A lot of readers have asked me what a typical day in Kampala looks like. So here it is!
A little background – in January I quit my job in Boulder, Colorado, to move to Uganda. I live in Kampala, the capital and economic hub of the country. In Kampala with my aunt and uncle and work as the marketing manager of a food delivery company.
Without further ado!
So, ready to find out what a day in the life of an American expat in Kampala, Uganda, is like? Here's what a typical day looks like for me.
As a warning, my life is not all that interesting Monday through Friday. A girl's gotta work!
8:00 After hitting snooze once or twice, I roll out of bed. First item of business? Coffee, obvs.
My Thermos THUMP, not TRUMP, FYI
8:20 After some much-needed caffeine, I sit down with my aunt and uncle for breakfast. Our housekeeper makes breakfast Monday – Friday. Today it's eggs, toast, and a smoothie.
In Uganda, It's common for expats to employ a full-time housekeeper, as they only cost $150 or so per month. Ours is named Rachel and she's the best – we hang out together when I work from home.
8:40 I head back upstairs to shower. It's always a gamble if there will be hot water or not, though I swear taking cold showers has made my hair shinier. At least that's what I tell myself, ha.
After my (hot! yay!) shower, I do my make-up, a.k.a. I apply sunscreen and eyebrow gel. In Uganda it's just too hot to put on a full face of makeup on the regular. Nooo thanks.
9:00 Today's a work-from-home day so I sit down at my desk downstairs.
9:25 Welp, scratch that – the power's gone out. Unfortunately, this is a common occurence – the power usually goes out once or twice a week.
Wifi gone, I decide to head to a cafe. I ask David, our security guard, to call me a boda boda, which is a Ugandan motorcycle taxi. Boda bodas are how most people get around Kampala as they're plentiful and inexpensive – most rides cost only a dollar or two.
While I'm waiting, I snap a few pics of our puppies Shaka and Zulu (props if you understand that reference). We recently adopted them from the USPCA (The Uganda Society for the Protection and Care of Animals). They're a handful, but very cute.
A typical boda boda
9:45 We arrive at the cafe and I pay the driver 5,000 Ugandan shillings ($1.40 USD). This is actually more than most people would pay but I’m kind of a softie. Plus I never have change.
I start work (again) and order my second coffee of the day. The only problem is the cafe wifi logs me out every thirty minutes – ugh.
Around noon, I order a Cobb salad. Recently I've been trying to be healthy but it’s hard in Uganda – carbs are omnipresent here.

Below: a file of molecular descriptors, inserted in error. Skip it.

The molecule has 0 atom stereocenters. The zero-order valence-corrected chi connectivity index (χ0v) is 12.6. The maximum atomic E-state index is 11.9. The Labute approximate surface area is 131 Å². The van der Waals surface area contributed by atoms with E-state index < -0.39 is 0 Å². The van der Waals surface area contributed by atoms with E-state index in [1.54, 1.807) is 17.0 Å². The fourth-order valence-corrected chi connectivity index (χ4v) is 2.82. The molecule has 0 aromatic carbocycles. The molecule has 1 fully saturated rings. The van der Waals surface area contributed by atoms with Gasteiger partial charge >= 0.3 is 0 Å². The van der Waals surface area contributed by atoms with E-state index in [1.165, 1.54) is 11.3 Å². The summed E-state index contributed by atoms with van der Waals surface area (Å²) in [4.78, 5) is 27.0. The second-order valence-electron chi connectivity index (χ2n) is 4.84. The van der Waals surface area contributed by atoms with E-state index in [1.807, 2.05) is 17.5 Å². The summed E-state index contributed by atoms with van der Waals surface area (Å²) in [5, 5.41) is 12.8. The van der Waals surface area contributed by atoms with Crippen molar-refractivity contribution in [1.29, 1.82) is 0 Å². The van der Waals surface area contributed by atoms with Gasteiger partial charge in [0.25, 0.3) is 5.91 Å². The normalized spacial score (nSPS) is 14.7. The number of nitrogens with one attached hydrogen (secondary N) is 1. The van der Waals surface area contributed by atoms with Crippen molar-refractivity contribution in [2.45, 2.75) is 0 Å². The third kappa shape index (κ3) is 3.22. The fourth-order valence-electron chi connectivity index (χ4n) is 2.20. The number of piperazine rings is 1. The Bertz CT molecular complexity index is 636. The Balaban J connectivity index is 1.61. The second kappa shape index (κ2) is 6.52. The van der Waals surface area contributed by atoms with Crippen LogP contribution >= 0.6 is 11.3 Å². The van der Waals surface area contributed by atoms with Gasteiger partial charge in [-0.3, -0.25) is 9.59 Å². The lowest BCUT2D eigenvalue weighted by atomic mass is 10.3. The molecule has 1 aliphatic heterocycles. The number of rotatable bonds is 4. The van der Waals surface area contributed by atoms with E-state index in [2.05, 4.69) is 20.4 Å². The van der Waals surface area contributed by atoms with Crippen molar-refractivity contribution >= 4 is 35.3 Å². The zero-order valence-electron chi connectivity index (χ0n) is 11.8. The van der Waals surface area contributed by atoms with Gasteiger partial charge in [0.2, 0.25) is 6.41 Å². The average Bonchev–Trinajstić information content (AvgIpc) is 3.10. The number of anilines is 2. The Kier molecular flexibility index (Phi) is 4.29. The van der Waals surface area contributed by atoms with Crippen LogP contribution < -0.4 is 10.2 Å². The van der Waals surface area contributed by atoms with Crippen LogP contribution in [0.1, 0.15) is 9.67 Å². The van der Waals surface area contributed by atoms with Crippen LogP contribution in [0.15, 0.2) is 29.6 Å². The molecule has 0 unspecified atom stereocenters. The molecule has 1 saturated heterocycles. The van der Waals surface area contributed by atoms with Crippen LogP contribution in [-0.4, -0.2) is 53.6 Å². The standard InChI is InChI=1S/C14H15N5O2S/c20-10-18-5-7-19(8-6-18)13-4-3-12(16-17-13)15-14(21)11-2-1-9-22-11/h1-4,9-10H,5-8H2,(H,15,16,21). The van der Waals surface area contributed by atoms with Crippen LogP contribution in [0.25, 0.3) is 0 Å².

Over lunch, I chat with a Ugandan woman at the next table. She laughs when I timidly ask for the wifi password for the seventh time. “You must be more forceful! Watch how I do it.”
I tell her I don’t want to be a demanding foreigner and she laughs again. “It's fiiiiine,” she says.
2:15 By this point I'm so fed up with the wifi I head to the office, which I generally avoid as it's on the top floor and about 700 degrees.
I hail another boda boda and hop on. There's honestly nothing I love more than riding on the back of a boda while listening to music (Lorde today) and observing everything around me.
As usual in Kampala, it's a beautiful, 80-degree day, with puffy white clouds and blue skies.
My office in Kampala, where eight people work. Our headquarters in Nairobi is much larger and has fifty employees.
6:00 I work until six, and then walk home with Zulu. Luckily, it's a quick walk – I only live about fifteen minutes from the office.
We walk home through a shantytown near our house, where around 400 people live. The kids who are crazy adorable, interchange between saying, ‘A DOG!' and ‘A MZUNGU!” (Mzungu means foreigner or white person.) I wave at them and they reply, “”OW AH YOUUU?” So cute.
6:15 I get home and the power is still out. Sheesh. So I grab my book and pour myself a glass of South African box wine which tbh is kind of my lifeblood.
7:30 My aunt and uncle get home. It's getting too dark to read so I light some candles on the porch and chat with my aunt and uncle. I love evening in Uganda because of all the night sounds; I hear crickets, hawks, and frogs in the distance.
8:45 Good news. The power is back on AND our delivery is finally here. My aunt and uncle ordered sushi but I got kimchi stew. Yum.
9:00 After dinner I retire to my room and work on my blog for a few hours. God it's good to have wifi.
A few things to note about living in Uganda:
In Uganda you have to be patient. Sometimes there’s no wifi or hot water; you just have to deal with it.
It's rare to find a restaurant or bar that accepts credit cards – cash is king here.
Uganda is not as cheap as you would think. Labor is cheap (i.e. housekeepers, guards, boda drivers) but things like rent, utilities, electronics, and imported goods are expensive.
And finally (and perhaps surprisingly), you can get any food you want in Kampala: Korean, Ethiopian, Japanese, Indian… you can find almost anything.
What surprises you most about living in Uganda? Most of my friends seem to be most surprised that it's so green!
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